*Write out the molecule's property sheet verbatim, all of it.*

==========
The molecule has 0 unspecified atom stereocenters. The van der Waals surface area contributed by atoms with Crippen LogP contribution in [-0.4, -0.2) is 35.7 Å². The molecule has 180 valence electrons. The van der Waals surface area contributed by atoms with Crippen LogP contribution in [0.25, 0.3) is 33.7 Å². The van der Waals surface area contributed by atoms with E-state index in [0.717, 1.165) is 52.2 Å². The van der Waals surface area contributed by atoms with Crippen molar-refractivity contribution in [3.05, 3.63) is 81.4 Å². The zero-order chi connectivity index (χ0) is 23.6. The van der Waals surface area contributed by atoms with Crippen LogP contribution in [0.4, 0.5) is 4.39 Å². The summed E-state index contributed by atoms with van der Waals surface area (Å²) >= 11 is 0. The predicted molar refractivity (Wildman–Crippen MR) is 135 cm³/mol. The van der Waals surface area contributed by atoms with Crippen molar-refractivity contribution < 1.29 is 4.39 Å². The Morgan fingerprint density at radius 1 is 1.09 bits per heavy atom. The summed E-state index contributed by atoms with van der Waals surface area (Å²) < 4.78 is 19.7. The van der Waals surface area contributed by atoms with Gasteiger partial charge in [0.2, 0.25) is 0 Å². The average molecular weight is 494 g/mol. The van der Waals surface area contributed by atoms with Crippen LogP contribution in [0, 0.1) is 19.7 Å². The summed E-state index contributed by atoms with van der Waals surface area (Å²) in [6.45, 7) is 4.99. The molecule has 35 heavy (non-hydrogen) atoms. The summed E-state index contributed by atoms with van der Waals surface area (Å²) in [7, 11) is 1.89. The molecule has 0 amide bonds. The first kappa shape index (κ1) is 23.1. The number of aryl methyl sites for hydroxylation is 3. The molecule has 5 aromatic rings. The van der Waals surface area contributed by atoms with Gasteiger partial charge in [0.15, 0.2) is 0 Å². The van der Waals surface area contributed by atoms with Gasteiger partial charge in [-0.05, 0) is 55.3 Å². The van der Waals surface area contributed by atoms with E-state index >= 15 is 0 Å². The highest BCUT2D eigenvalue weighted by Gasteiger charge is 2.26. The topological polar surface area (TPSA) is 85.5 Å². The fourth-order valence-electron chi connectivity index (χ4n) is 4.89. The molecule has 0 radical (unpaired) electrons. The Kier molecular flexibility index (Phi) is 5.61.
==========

The molecule has 0 unspecified atom stereocenters. The van der Waals surface area contributed by atoms with Crippen LogP contribution in [-0.4, -0.2) is 35.7 Å². The molecule has 180 valence electrons. The van der Waals surface area contributed by atoms with Crippen LogP contribution in [0.25, 0.3) is 33.7 Å². The van der Waals surface area contributed by atoms with E-state index in [0.717, 1.165) is 52.2 Å². The van der Waals surface area contributed by atoms with Crippen molar-refractivity contribution in [3.05, 3.63) is 81.4 Å². The zero-order chi connectivity index (χ0) is 23.6. The van der Waals surface area contributed by atoms with Crippen LogP contribution in [0.4, 0.5) is 4.39 Å². The summed E-state index contributed by atoms with van der Waals surface area (Å²) >= 11 is 0. The predicted molar refractivity (Wildman–Crippen MR) is 135 cm³/mol. The van der Waals surface area contributed by atoms with Crippen molar-refractivity contribution < 1.29 is 4.39 Å². The Morgan fingerprint density at radius 1 is 1.09 bits per heavy atom. The summed E-state index contributed by atoms with van der Waals surface area (Å²) < 4.78 is 19.7. The van der Waals surface area contributed by atoms with Gasteiger partial charge in [0.2, 0.25) is 0 Å². The average molecular weight is 494 g/mol. The van der Waals surface area contributed by atoms with Crippen LogP contribution in [0, 0.1) is 19.7 Å². The summed E-state index contributed by atoms with van der Waals surface area (Å²) in [6.45, 7) is 4.99. The molecule has 35 heavy (non-hydrogen) atoms. The summed E-state index contributed by atoms with van der Waals surface area (Å²) in [7, 11) is 1.89. The molecule has 0 amide bonds. The first kappa shape index (κ1) is 23.1. The number of aryl methyl sites for hydroxylation is 3. The molecule has 5 aromatic rings. The van der Waals surface area contributed by atoms with Gasteiger partial charge in [0.15, 0.2) is 0 Å². The van der Waals surface area contributed by atoms with Gasteiger partial charge in [-0.05, 0) is 55.3 Å². The van der Waals surface area contributed by atoms with E-state index >= 15 is 0 Å². The highest BCUT2D eigenvalue weighted by Gasteiger charge is 2.26. The topological polar surface area (TPSA) is 85.5 Å². The fourth-order valence-electron chi connectivity index (χ4n) is 4.89. The molecule has 0 radical (unpaired) electrons. The Kier molecular flexibility index (Phi) is 5.61.